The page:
their way to the sea. Thank the work of our hands:

weaving steel into bridges, finishing one more report

for the boss on time, stitching another wound

or uniform, the first brush stroke on a portrait,

or the last floor on the Freedom Tower

jutting into a sky that yields to our resilience.

One sky, toward which we sometimes lift our eyes

tired from work: some days guessing at the weather

of our lives, some days giving thanks for a love

that loves you back, sometimes praising a mother

who knew how to give, or forgiving a father

who couldn't give what you wanted.

We head home: through the gloss of rain or weight

of snow, or the plum blush of dusk, but always—home,

always under one sky, our sky. And always one moon

like a silent drum tapping on every rooftop

and every window, of one country—all of us—facing the stars

hope—a new constellation

waiting for us to map it,

waiting for us to name it—together.


New Vocabulary and Cultural Concepts

kindled = started a fire

Smokies = Smoky Mountains (southeastern U.S.)

Great Plains = the flat, open grasslands of the U.S. between the Rocky Mountains and the Mississippi

River (including the states of N. Dakota, S. Dakota, Nebraska, Kansas, Oklahoma, Texas,

Montana, Wyoming, Colorado, and New Mexico)

charging = running/moving forward with speed and power

crescendoing = building to a peak, like the high part of a symphony

arrayed = spread out, arranged

teeming = actively full of, alive with motion

ledgers = accounting books

ring up groceries = work as a grocery cashier

vital = important, crucial, alive

“I have a dream” = the name of Martin Luther King’s famous speech about equality for all Americans

twenty children = the elementary school victims of a mass shooting in Newtown, Connecticut in 2012

stained glass windows = multi-colored windows of a church

sown = planted

gleaning = harvesting, collecting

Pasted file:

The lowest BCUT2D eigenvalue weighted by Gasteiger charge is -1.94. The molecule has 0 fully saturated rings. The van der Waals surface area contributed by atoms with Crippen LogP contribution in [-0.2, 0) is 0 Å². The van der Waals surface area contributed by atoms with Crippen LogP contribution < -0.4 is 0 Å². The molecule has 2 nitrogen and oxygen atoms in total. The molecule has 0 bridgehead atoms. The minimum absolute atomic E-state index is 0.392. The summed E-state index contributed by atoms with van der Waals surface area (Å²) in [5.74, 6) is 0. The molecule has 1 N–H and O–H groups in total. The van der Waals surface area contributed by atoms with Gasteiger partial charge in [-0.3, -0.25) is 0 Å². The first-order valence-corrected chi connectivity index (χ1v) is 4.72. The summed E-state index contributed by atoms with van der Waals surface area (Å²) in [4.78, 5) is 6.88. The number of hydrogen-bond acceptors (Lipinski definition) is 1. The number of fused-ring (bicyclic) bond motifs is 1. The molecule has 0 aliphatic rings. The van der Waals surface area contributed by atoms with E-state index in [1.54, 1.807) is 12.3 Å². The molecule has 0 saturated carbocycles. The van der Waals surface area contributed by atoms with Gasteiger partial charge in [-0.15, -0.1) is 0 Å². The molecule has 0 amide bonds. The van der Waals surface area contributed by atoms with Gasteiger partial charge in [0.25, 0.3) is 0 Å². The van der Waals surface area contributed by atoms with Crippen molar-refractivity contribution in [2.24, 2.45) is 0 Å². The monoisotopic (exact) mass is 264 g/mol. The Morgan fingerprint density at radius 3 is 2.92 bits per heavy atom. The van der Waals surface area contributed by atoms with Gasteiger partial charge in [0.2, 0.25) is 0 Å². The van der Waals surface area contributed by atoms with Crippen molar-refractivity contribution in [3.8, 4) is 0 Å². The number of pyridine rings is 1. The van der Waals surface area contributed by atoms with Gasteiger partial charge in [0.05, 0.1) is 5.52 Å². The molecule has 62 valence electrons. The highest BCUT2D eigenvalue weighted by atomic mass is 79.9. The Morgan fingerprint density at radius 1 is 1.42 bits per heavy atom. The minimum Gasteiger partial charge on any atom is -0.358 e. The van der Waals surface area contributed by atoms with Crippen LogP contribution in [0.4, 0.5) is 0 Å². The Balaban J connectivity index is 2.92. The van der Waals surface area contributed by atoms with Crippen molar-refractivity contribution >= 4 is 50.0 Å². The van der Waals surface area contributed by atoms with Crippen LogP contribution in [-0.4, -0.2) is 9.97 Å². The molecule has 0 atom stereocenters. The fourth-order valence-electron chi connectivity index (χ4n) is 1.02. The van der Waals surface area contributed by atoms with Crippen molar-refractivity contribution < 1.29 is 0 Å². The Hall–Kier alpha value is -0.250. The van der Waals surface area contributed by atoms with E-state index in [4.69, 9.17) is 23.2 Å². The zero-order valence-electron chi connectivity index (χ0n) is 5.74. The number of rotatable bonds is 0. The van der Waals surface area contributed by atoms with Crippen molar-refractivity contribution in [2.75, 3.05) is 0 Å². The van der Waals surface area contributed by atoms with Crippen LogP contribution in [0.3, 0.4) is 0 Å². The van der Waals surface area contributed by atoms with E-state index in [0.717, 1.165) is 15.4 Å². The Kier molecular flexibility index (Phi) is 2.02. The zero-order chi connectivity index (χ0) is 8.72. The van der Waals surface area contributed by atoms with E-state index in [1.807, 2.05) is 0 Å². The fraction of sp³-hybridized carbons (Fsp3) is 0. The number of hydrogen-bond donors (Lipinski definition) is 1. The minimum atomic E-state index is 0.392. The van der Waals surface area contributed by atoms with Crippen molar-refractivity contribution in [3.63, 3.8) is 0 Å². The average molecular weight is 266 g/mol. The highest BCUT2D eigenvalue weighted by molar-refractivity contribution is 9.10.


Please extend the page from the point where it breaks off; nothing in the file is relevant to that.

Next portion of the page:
trenches = long, vertical holes dug for laying cables and pipes in the ground

plains = large, flat, wide, open fields

mingled = mixed together

din = loud, continuous mixture of noises (as in a city)

screeching = loud, high-pitched noise

clothes line = the rope in people’s yards for air-drying freshly washed laundry

squeaky = the noise made when metal is rubbing with friction (without oil)

shalom = hello in Hebrew

buon giorno = hello in Italian

howdy = hello in rural or cowboy talk

namaste = hello in Hindi

buenos días = hello in Spanish

Appalachians = Appalachian Mountains (eastern U.S.)

Sierras = Sierra Mountains (western U.S.)

worked = moved, flowed

stitching = sewing, repairing

wound = cut, injury

Freedom Tower = new building in New York City to replace the fallen Twin Towers

jutting = sticking out, pushing forward

yields = gives way

resilience = ability to not give up, strong persistence

gloss = shine

plum = purple

dusk = moment between daylight and nighttime

constellation = group of stars in the sky

Alan Headbloom

Alan advises Americans how to be global citizens and expats how to fit in to Michigan culture without annoying their native coworkers and clients. He also tweets and blogs at the intersection of language and culture. Over decades, he's traveled, studied, or lived on six continents, putting strange foods into his mouth and emitting strange sounds from it. His use of English, German, Spanish, Portuguese, French, Swedish, Hausa, and Japanese all improve with alcohol use. He gives invited public presentations on culture and unsolicited private advice on English grammar and usage; the latter isn't always appreciated. Visit his website for information on consulting, coaching, or speaking engagements.